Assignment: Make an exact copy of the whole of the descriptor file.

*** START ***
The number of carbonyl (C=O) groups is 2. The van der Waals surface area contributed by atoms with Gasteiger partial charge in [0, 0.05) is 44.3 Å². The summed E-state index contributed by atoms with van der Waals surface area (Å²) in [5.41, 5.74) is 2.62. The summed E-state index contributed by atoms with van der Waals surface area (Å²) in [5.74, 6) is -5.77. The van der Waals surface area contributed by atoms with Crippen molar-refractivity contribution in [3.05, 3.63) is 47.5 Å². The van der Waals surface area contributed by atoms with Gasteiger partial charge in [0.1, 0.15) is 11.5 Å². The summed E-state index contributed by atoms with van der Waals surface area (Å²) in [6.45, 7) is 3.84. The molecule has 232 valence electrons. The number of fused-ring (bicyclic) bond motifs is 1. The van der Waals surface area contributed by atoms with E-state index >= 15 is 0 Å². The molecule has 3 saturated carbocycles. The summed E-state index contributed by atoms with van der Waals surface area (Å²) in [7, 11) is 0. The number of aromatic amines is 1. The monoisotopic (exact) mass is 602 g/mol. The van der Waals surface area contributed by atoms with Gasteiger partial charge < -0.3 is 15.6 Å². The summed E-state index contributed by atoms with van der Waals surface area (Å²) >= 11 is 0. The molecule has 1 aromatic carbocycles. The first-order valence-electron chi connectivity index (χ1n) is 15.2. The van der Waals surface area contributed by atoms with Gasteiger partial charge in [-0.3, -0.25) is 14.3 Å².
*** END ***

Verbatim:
The number of carbonyl (C=O) groups is 2. The van der Waals surface area contributed by atoms with Gasteiger partial charge in [0, 0.05) is 44.3 Å². The summed E-state index contributed by atoms with van der Waals surface area (Å²) in [5.41, 5.74) is 2.62. The summed E-state index contributed by atoms with van der Waals surface area (Å²) in [5.74, 6) is -5.77. The van der Waals surface area contributed by atoms with Crippen molar-refractivity contribution in [3.05, 3.63) is 47.5 Å². The van der Waals surface area contributed by atoms with Gasteiger partial charge in [0.1, 0.15) is 11.5 Å². The summed E-state index contributed by atoms with van der Waals surface area (Å²) in [6.45, 7) is 3.84. The molecule has 232 valence electrons. The number of fused-ring (bicyclic) bond motifs is 1. The van der Waals surface area contributed by atoms with E-state index >= 15 is 0 Å². The molecule has 3 saturated carbocycles. The summed E-state index contributed by atoms with van der Waals surface area (Å²) in [7, 11) is 0. The number of aromatic amines is 1. The monoisotopic (exact) mass is 602 g/mol. The van der Waals surface area contributed by atoms with Gasteiger partial charge < -0.3 is 15.6 Å². The summed E-state index contributed by atoms with van der Waals surface area (Å²) >= 11 is 0. The molecule has 1 aromatic carbocycles. The first-order valence-electron chi connectivity index (χ1n) is 15.2. The van der Waals surface area contributed by atoms with Gasteiger partial charge in [-0.3, -0.25) is 14.3 Å².